CHICAGO - Three years after its launch by Mayor Rahm Emanuel with former President Clinton by his side, the Chicago Infrastructure Trust is getting a makeover.
Emanuel is putting city treasurer Kurt Summers at the helm of an expanded board with nearly all new members and has tapped first assistant corporation counsel Leslie Darling to serve as executive director.
The Emanuel administration thanked the outgoing board and executive director Steven Beitler, who recently resigned to return to the private sector, as it sought to portray the leadership changes as the next step in the mission of the trust and not as a shakeup.
"The Chicago Infrastructure Trust has the ability to move forward projects that are beneficial to the city, for Chicago's communities and neighborhoods, and this new board will enable us to bring more of these innovative projects over the finish line," Emanuel said in a statement Friday.
Still, the statement underscores how the city's expectations for the trust have evolved, becoming far more modest since its unveiling when Emanuel and finance officials promoted it as a means to fund big, "transformative" infrastructure projects with private investment without burdening the city's balance sheet and tax base.
The city's statement now refers to the CIT's mission as funding "infrastructure projects that benefit Chicago's residents and grow the economy while protecting taxpayers."
The revamped leadership's aim is to move more quickly on the agency's project list and identify new initiatives.
"Our priority is to take the trust to a new level on behalf of taxpayers and drive capital to much needed projects in every neighborhood of Chicago, fueling job creation and economic development," Summers said in the city statement.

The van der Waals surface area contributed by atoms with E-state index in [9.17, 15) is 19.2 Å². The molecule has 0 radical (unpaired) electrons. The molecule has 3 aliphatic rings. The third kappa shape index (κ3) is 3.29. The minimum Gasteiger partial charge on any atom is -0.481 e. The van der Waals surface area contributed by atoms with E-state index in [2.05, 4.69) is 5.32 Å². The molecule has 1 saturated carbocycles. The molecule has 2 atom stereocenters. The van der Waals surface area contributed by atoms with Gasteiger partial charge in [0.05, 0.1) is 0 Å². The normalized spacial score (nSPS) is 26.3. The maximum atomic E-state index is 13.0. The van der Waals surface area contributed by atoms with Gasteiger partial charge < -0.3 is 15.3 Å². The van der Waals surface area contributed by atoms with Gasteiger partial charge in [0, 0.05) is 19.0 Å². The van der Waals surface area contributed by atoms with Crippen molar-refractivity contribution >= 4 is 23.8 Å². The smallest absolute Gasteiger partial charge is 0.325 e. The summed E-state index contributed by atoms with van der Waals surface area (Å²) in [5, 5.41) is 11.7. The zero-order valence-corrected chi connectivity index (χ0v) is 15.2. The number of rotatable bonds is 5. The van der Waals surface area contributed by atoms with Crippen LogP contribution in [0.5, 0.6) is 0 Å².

In the elected post of treasurer, Summers manages the city's $7 billion investment portfolio. He previously served as chief of staff to Cook County Board President Toni Preckwinkle and in the public sector worked as a senior vice president at Grosvenor Capital Management.
During her tenure in the city's law department, Darling led efforts to comply with court-mandated hiring practices and helped lead the legal team that reached agreement with the Chicago Cubs Organization to modernize Wrigley Field.
She also worked in the private sector in the government group at Ungaretti & Harris LLP.
The trust last year closed in April on a $13 million private placement, off the city's balance sheet, to fund energy retrofits for 60 city buildings.
The trust was forced to scale back the deal's size by more than half and alter other terms to reduce investors' risks. The trust first talked about doing $200 million in retrofit projects in various stages.
The trust also brokered a $32.5 million deal that closed earlier this year with four telecommunications companies to finance the upgrade of wireless phone service in the Chicago Transit Authority's subway system to a 4G network.
The trust is also working on financing for upgrades to public pools operated by the schools and park district and has a handful of other projects are in various phases from the "idea" stage to bidding and request-for-proposals.
They include energy retrofits to the city's outdoor lighting system; combined heat and power upgrades to some city buildings; construction of a network of public access compressed natural gas fueling centers; and museum and zoo energy efficiency upgrades.
The other nominations for board posts are council member Matthew J. O'Shea; Debra Cafaro, CEO at Ventas; Carl Lingenfelter, chief administration officer Northern Trust Hedge Fund Services; Kym Hubbard, global head of investments for Ernst & Young, Global and a prior executive director of the state's chief conduit agency; and Miguel Zarate, a managing partner for Marquette Associates. Jorge Ramirez, president of the Chicago Federation of Labor, is a current member and will be reappointed.
Summers replaces James Bell, a retired corporate executive, while the other members replace council member John Pope, former schools finance chief Diana Ferguson, and private attorney David Hoffman. The board is being expanded from five to seven voting members.
The board appointments must be approved by the City Council and the CIT board will vote on Darling's appointment at its next meeting on Aug. 7.